Becoming Bobcats: Class of 2028 experiences first-year Orientation together

June 12, 2024

Group of students walking to the Quad with their orientation leader

Members of the Quinnipiac Class of 2028 roared together for the first time during two jam-packed days of Orientation experiences on the Mount Carmel Campus.

From the moment they first checked in to the completion of the closing ceremony, Quinnipiac’s newest undergraduates learned what it means to be part of the Bobcat family and made significant steps toward making the university their new academic home.

In addition to building a knowledge of campus resources, understanding schedules and learning about the skills they’re going to gain, Orientation is a time for building important connections, said Quinnipiac Director of Student Engagement Hannah Cranston.

“It’s really about building that connection and finding a sense of belonging here, and it starts at Orientation,” Cranston said. “They have a sense of connection so when they come back in August, they know someone, or they know a familiar face. They know a staff member or a faculty member they can go to if they have a question. They know their Orientation Leader is going to be someone who is going to support them through their time here.”

In advance of buckling down for her first year as a 3+1 accelerated dual-degree biology major on a pre-med track, Lindsay Anthony ’28 arrived from Massachusetts hoping to meet new people at Orientation — and she did. 

“I’m excited, because I liked meeting a bunch of new people. That was definitely my favorite thing about Orientation,” said Anthony.

Another new Bobcat from Massachusetts, Jake Cunningham ’28, said he got a lot of out of his Orientation experience.

“It was really, really fun, especially last night when we were in the dorms, because it was kind of like dipping your toe in the college experience,” Cunningham said. “We have a good group of people who just met each other and we’re already pretty close.”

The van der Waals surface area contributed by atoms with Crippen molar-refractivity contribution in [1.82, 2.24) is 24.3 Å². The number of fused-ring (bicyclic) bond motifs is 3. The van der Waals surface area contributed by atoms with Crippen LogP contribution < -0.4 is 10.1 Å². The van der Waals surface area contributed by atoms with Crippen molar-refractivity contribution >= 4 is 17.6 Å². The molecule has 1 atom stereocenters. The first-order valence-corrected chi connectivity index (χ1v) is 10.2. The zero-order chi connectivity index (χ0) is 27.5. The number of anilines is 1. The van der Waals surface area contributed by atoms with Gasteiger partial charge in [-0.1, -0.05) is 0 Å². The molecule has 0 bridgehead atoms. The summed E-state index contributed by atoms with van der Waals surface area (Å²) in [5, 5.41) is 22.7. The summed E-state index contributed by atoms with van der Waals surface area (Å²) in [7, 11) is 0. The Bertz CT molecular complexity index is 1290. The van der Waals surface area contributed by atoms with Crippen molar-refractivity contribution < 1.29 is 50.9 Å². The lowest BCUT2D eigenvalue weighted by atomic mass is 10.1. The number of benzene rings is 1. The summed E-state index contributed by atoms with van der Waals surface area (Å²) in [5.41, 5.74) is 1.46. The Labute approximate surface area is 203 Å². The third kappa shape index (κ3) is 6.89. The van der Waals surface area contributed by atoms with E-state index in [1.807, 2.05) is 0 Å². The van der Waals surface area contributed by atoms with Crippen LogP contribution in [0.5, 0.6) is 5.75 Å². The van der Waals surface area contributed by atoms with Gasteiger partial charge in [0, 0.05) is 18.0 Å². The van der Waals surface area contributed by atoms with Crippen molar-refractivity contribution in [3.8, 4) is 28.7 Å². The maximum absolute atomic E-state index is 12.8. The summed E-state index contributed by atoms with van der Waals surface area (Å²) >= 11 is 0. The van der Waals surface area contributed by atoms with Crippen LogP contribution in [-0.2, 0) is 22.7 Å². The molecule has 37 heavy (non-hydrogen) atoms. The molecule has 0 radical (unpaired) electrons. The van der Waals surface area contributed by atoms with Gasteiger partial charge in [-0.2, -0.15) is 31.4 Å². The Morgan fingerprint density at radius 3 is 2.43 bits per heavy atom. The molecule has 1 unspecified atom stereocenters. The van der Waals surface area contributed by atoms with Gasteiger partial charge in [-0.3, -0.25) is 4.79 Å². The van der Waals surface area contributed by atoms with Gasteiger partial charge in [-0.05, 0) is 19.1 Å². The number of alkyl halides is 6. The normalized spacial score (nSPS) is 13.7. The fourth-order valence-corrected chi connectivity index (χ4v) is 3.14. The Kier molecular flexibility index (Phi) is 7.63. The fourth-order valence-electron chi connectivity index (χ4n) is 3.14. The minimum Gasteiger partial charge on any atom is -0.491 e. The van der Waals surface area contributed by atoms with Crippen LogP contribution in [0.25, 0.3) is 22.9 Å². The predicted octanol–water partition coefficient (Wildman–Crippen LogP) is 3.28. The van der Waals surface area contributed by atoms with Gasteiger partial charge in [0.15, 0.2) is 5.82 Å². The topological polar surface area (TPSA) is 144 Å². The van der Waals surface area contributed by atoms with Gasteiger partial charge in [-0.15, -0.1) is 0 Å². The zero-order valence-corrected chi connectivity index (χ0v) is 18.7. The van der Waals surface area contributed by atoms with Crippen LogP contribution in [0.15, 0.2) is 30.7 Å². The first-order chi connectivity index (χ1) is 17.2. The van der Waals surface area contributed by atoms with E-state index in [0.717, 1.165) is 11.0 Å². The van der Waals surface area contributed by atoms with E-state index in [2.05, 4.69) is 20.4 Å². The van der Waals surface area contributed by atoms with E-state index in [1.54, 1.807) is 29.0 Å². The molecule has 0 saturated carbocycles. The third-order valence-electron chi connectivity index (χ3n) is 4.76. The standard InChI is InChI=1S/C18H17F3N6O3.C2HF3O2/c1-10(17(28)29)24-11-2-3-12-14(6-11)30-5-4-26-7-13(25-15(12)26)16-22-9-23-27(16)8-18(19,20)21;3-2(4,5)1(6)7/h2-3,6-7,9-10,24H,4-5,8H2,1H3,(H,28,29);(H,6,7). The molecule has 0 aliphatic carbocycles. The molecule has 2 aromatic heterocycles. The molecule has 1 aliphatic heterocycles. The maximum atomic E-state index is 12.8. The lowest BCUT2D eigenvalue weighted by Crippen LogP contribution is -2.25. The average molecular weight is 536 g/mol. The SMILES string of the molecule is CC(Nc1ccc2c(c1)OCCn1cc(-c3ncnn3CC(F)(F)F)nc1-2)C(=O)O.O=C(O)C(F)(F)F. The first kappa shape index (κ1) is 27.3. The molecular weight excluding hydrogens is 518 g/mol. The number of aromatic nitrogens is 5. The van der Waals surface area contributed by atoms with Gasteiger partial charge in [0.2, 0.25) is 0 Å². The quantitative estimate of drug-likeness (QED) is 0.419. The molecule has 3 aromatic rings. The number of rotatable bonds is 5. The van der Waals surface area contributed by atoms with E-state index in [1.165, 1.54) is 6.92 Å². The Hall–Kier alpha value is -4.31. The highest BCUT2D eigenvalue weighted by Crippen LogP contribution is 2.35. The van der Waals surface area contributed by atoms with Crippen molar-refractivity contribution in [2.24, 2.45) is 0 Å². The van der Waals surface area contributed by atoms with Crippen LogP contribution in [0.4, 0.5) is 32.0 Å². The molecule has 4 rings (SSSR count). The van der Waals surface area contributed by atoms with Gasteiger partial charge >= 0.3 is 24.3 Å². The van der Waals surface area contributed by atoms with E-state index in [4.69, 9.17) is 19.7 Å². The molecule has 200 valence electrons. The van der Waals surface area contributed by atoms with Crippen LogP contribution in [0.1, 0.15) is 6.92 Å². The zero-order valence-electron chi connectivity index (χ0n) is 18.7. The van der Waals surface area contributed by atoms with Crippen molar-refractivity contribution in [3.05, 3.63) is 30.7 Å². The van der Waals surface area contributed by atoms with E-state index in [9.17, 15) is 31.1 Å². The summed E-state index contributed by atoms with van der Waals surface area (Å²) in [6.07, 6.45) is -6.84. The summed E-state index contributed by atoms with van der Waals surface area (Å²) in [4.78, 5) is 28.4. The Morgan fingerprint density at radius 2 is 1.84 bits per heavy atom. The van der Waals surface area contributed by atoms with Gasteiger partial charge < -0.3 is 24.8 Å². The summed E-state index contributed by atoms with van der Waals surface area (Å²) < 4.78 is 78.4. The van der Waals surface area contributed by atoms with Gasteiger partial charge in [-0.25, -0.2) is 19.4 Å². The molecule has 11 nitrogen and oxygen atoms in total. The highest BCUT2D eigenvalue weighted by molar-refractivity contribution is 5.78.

As one of Bobcat men’s ice hockey’s newest players, Chris Pelosi ’28 traveled in from southern New Jersey to participate in Orientation. Pelosi said he was glad that he came.

“It was different than I expected. There were a lot more fun activities that got everyone involved. I feel like part of the family now,” said Pelosi.

New Jersey native Alyssa Mack ’28, who chose to attend Quinnipiac to study physical therapy, said Orientation gave her a head start on making new friends.

“I was really drawn in by the program for physical therapy and the fact that Quinnipiac is a place where you can find a lot of connections for your job placement — and the thing I liked most about Orientation was there was a lot group building, so I made some friends and I feel like I’m ready to come back in the fall,” said Mack.

Cranston said a lot of teamwork goes into developing intentional Orientation activities in order to shape the best possible outcomes for students.

“Orientation couldn’t be what it is without the faculty, staff, and students who are currently here to help support and welcome our new students. It’s a team effort across the board,” said Cranston.

She said the Class of 2028 will also benefit greatly from their interactions with year’s student Orientation Leader group.

“The Orientation Leaders have so many diverse backgrounds of involvement and perspectives to give to the students,” Cranston said. “Their passion and love for Quinnipiac just emanates, and that’s what we want the students to see.”

As students get to know one another during Orientation, they’re also learning about becoming part of the Quinnipiac community and becoming a Bobcat.

“It’s amazing to see the transformation that takes place in the 28 hours they’re together,” said Cranston. “By the time they leave, they feel like college students, and they’re really excited to be coming back to start their journey.”

Based on their exceptional Orientation participation, the Class of 2028 is showing tremendous energy and promise, she said.

“They are on top of it, and they want to get involved. They had a lot of questions about what they could be doing to contribute when they’re here,” said Cranston. “I really feel like this group is going to come in strong, and be excited, and take advantage of everything we have to offer.”

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